When I got my flat tire, I was alone. My husband wasn't with me. I have nobody to blame but myself for the flat. Changing a tire was something I learned 25 years ago for a Girl Scout badge and something I hadn't had to revisit until a few days ago. The person who did stop was a long haul truck driver and I was very grateful to him for helping me out. And no, his verbs did not agree with his nouns, but I didn't expect that of him. My complaint about the grammer is the people I've come across in professional settings.
Anyway, I will try to have a open mind when it comes to this place. I have been all over the world and what I always try to instill in my children is that people are different everywhere and we should respect that. I suppose I need to heed my own "words of wisdom".
Just to make a point, there is major irony in that reply.

Unless you did that on purpose, that's pretty funny. Just saying.
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Old 12-26-2007, 06:20 PM
 
9 posts, read 26,194 times
Reputation: 12
I never claimed to be a good speller.
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Old 12-26-2007, 07:56 PM
 
Location: Sherwood, Arkansas
362 posts, read 1,088,590 times
Reputation: 278
Quote:
Originally Posted by Stormcrow73 View Post
Take it from one very educated Arkansan who can use impeccable grammar when necessary: sometimes we speak with poor grammar because it's a matter of identification with who we are. I know I for one do it reasonably often. I will freely use 'ain't' and any of the other recognized hillbilly vernacular despite knowing it is quite improper. Sometimes I do it to antagonize people, sometimes I do it to appear of inferior knowledge to gain trust or an edge over the person with whom I'm communicating. As a boy I saw oldtimers pull snowjob after snowjob on unsuspecting outsiders by laying on the hillbilly thick enough to cut.. So...be careful in hasty judgements.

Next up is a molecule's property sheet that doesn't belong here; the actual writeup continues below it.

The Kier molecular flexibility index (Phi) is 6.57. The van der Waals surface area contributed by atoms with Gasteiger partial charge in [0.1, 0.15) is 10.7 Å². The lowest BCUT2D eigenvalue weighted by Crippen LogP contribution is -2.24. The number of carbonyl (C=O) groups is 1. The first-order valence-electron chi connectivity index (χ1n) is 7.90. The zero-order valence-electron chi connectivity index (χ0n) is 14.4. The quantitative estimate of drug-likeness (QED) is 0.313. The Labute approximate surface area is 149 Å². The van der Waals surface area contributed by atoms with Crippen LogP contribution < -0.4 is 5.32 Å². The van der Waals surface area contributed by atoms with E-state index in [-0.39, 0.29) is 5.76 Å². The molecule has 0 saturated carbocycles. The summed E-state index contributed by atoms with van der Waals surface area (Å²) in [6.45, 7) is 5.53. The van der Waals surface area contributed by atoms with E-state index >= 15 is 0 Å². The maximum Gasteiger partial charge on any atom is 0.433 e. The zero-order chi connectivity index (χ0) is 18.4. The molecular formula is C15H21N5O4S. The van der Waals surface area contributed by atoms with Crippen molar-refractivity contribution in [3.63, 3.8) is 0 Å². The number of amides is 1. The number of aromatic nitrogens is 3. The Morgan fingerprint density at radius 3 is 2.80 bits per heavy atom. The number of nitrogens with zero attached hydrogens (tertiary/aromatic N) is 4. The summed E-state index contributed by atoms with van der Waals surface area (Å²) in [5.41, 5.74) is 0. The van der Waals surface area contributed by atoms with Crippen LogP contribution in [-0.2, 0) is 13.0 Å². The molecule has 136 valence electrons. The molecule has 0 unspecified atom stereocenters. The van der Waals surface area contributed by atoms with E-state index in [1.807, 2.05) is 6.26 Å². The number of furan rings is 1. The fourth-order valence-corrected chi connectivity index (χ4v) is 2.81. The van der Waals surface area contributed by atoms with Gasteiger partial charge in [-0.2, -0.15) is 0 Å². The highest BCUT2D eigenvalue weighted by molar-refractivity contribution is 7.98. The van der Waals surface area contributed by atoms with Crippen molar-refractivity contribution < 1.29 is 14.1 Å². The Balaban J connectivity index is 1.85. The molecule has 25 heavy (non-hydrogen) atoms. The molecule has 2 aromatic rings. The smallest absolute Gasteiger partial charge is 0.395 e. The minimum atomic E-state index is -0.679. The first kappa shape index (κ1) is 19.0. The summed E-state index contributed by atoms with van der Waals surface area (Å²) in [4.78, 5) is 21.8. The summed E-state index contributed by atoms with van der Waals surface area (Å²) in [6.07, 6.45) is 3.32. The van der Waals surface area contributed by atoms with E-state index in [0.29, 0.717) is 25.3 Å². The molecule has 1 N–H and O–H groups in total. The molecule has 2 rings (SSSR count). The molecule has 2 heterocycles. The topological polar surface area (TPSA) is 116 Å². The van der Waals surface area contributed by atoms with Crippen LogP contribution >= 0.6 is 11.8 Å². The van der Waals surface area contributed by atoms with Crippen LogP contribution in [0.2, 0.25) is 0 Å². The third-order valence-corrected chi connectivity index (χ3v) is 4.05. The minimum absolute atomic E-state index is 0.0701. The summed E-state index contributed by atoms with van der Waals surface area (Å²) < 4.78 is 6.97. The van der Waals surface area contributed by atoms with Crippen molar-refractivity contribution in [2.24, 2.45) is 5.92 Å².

In this part of the country, even if you work in a professional setting, you may come across as being "stuffy" if you always speak perfect English. I don't know exactly what it is, but for some reason it seems as if people think that you are being fake when you always use perfect grammar. After college, I actually had to break myself from constantly speaking "proper" at work, as wierd as that may sound.
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Old 12-27-2007, 01:17 AM
 
Location: AR
564 posts, read 2,064,165 times
Reputation: 605
Quote:
Originally Posted by beboptheflop View Post
I never claimed to be a good speller.
The irony was it was your only misspelling.



But I digress.

I'm bored, as you can tell. I'll take my leave now.
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Old 12-27-2007, 10:44 AM
 
3,381 posts, read 11,810,245 times
Reputation: 760
As for people not being warm, that often happens when someone blazingly "new" comes into town. If you come in with a bad attitude and roll your eyes when people use incorrect grammar, people will notice and automatically give you the cold shoulder. I agree with everyone above - using slang doesn't mean you are uneducated and ignorant. The grammar I use at work is nothing like what I use with friends. It's comparable to people cursing....people may curse all the time at home, but they don't do it in the office.

As for the camo, as goofy as it looks, I agree....that's just what people in the rural south do. It would be like going to Chicago and complaining about everyone wearing Bears shirts. Your clothes reflect your lifestyle. I don't get the analogy of "it's like wearing work clothes on your day off." Unless you're working at McDonalds, people dress about the same everywhere. If people hunt a lot in their personal life, that's the type of clothes they will wear on the weekends. If you live in Manhattan and you go to clubs and trendy bars all the time, then your clothes would reflect that.

Don't get me wrong...I'd be extremely depressed too if I moved to Paragould...but that's why I will never be living there. Everything I remember of Paragould and the area is pretty typical of every small town I've ever been to, so "small town way of life" should have been expected. I can't imagine moving there from Atlanta...but the way of life shouldn't have been such a surprise to you. Paragould is tiny compared to Atlanta.

Just try and be friendly...kill them with kindness. If you long for a big city atmosphere, spend a weekend in Memphis or St. Louis.